DnD Dragonlance: Shadow of the Dragon Queen review - Wizards of the Coast art of a party inspecting a fallen dragon

Shadow of the Dragon Queen places a lot of emphasis on backgrounds, as well as 5e feats. Characters who affiliate themselves with the Mages of High Sorcery or the Knights of Solamnia have their own dedicated background and feats. There’s only one feat available for everyone else (which seems ready-made for the Paladin 5e and the Cleric 5e, two of the campaign’s preferred player classes).

I wouldn’t expect to get a lot of use out of this content outside your Dragonlance campaign, but they help immerse you in the world and get a head start in combat situations. Even the existing feats recommended by the book focus on making sure your low-level characters stand a fighting chance on the battlefield.

Honestly, thank the DnD gods for first-level feats. We knew this was a new change coming in One D&D/DnD 6e, but it’s been implemented early for Dragonlance. In a full-on war campaign, extra DnD skills or a buff to your Strength are more than welcome.

DnD Dragonlance: Shadow of the Dragon Queen review - Wizards of the Coast art of villagers evacuating Vogler by boat

The campaign

Shadow of the Dragon Queen captures just one small part of the War of the Lance. The Dragon Queen Takhisis (or Tiamat, as you may already know her) has sent the Red Dragon Army to conquer the nation of Solamnia, and the players must thwart the plans of one of her allies, the death knight Lord Soth.

This is a high-stakes, high-fantasy D&D campaign. Though Wizards has tried hard to add nuance to the setting’s binary definitions of good and evil, this is still a campaign that’s heavy on traditional heroism and divine intervention.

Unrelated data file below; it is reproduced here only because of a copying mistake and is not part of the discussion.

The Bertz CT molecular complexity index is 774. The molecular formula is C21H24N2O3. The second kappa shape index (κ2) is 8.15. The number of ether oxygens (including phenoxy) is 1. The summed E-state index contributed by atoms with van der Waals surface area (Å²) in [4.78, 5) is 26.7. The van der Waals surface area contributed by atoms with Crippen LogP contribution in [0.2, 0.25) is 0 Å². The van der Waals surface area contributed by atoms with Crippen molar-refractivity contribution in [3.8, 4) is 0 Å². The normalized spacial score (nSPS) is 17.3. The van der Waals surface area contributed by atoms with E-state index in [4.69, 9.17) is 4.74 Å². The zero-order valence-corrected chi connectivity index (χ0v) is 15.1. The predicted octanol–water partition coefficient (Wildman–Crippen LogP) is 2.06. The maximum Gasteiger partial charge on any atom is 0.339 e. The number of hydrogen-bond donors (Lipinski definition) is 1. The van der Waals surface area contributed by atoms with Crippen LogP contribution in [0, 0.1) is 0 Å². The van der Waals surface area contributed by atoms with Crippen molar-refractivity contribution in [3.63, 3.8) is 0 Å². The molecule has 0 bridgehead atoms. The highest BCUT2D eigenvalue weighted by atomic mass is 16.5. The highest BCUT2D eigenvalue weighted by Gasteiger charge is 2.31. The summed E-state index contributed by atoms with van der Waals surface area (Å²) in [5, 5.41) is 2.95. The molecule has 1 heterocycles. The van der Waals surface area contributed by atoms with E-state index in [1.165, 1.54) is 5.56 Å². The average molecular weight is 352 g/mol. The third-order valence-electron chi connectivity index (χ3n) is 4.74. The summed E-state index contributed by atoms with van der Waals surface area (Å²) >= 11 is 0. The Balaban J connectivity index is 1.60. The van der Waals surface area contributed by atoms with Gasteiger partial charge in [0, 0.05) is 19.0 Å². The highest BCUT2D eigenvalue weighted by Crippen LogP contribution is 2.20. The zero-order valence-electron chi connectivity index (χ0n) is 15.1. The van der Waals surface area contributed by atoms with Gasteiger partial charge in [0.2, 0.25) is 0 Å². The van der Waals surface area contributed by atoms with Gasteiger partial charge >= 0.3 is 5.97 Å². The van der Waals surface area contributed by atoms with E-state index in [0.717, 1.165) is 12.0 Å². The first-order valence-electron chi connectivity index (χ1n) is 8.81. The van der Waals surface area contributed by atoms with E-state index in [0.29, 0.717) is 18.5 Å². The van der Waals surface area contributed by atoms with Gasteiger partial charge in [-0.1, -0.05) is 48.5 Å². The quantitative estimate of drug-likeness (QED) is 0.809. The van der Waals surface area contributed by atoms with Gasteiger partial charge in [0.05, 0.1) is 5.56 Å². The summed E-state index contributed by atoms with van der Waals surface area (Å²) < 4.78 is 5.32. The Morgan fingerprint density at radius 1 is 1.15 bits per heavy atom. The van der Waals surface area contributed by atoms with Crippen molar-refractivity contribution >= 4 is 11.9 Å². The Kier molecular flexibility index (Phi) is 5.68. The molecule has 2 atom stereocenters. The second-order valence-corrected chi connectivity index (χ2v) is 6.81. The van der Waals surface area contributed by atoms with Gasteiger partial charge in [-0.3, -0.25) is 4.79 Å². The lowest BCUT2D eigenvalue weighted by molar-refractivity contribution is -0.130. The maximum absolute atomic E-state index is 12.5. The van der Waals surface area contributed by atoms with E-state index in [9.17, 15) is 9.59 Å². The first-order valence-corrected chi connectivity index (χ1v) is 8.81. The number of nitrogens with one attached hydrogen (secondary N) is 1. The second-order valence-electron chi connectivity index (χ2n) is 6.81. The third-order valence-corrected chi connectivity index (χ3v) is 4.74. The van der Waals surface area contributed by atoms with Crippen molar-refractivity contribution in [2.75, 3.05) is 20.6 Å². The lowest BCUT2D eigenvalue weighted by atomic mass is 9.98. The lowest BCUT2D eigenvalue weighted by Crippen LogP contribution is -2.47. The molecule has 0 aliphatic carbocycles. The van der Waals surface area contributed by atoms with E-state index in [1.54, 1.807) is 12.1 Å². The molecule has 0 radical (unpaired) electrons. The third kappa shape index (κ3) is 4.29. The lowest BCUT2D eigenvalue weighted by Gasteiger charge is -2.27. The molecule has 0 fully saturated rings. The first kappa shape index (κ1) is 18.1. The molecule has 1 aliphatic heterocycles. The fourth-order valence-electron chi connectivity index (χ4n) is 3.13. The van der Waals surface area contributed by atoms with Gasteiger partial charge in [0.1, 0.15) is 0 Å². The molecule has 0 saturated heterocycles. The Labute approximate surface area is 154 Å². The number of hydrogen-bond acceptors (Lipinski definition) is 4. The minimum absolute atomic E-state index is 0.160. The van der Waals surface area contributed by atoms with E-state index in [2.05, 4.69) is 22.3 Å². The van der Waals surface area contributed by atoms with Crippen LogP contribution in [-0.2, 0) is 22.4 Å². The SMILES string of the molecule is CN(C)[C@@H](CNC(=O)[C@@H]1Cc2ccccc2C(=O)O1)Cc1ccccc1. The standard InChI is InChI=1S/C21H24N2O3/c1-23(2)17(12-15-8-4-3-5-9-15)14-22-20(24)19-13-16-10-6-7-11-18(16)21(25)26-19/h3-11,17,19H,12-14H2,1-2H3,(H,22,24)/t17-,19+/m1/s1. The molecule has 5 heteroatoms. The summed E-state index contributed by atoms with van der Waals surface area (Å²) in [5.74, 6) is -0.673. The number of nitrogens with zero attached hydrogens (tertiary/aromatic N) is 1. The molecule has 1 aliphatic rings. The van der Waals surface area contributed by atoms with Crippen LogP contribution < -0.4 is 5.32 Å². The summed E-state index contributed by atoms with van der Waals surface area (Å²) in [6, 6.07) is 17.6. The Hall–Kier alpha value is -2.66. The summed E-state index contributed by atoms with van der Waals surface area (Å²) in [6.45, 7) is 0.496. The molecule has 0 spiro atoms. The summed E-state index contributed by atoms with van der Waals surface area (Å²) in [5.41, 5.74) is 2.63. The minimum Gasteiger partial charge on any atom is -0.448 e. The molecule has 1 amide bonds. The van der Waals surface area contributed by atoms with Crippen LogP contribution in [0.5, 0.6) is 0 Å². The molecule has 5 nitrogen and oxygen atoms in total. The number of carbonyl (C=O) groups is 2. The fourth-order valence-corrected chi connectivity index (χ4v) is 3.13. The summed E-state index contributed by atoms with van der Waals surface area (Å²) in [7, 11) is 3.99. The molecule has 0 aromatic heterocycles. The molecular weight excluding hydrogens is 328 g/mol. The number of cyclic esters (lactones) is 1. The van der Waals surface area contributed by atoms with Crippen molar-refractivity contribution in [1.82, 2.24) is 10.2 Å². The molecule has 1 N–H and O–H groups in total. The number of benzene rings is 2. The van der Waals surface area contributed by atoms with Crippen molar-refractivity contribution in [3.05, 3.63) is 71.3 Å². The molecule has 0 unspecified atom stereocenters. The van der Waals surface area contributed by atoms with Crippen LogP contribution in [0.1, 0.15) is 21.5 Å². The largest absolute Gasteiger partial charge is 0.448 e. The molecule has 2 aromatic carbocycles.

DnD Dragonlance: Shadow of the Dragon Queen review - Wizards of the Coast art of Lord Soth riding a dragon

There’s an abundance of just knights ready to do glorious deeds, but Shadow of the Dragon Queen isn’t handling war too lightly. The campaign’s story effectively explores the effects of a siege on non-combatants, as well as the complex morals and motives people may have in a time of great crisis. The campaign is also perfectly comfortable killing off players. In fact, it almost seems to expect this, building in at least one opportunity to revive a fallen character.

Personally, I’m a fan of how the campaign book handles mass combat scenarios. A tool called the Fray puts a wall around a small portion of the battlefield, and it deters players from straying by chucking damage and unpleasant encounters their way if they enter the Fray zone. Dice tables add combat events that make the stage of battle feel unpredictable and alive, but there’s not too much more for DMs to manage than in regular, small-scale encounters.

Overall, the campaign is engaging and exciting. This is a setting and story that could feel old-hat, but it’s stuffed with plot hooks and twists that keep you invested. It’s not without chaff, of course – there is one chapter filled with encounters that feels a little like filler at times, for example. It also doesn’t have a particularly memorable NPC cast (which is a shame, as there’s a significant amount of NPC mangement). However, the high points of the plot hit very high, with the first and final chapters really standing out as high points.

Shadow of the Dragon Queen has crafted a version of Krynn that’s welcoming for a total newbie as well as a returning veteran. Wizards has made clear efforts to address the more two-dimensional parts of the original material, and they’ve managed to make a pretty archetypal story feel like new. Even if you’re not big into fantasy wars, this one is worth pausing for.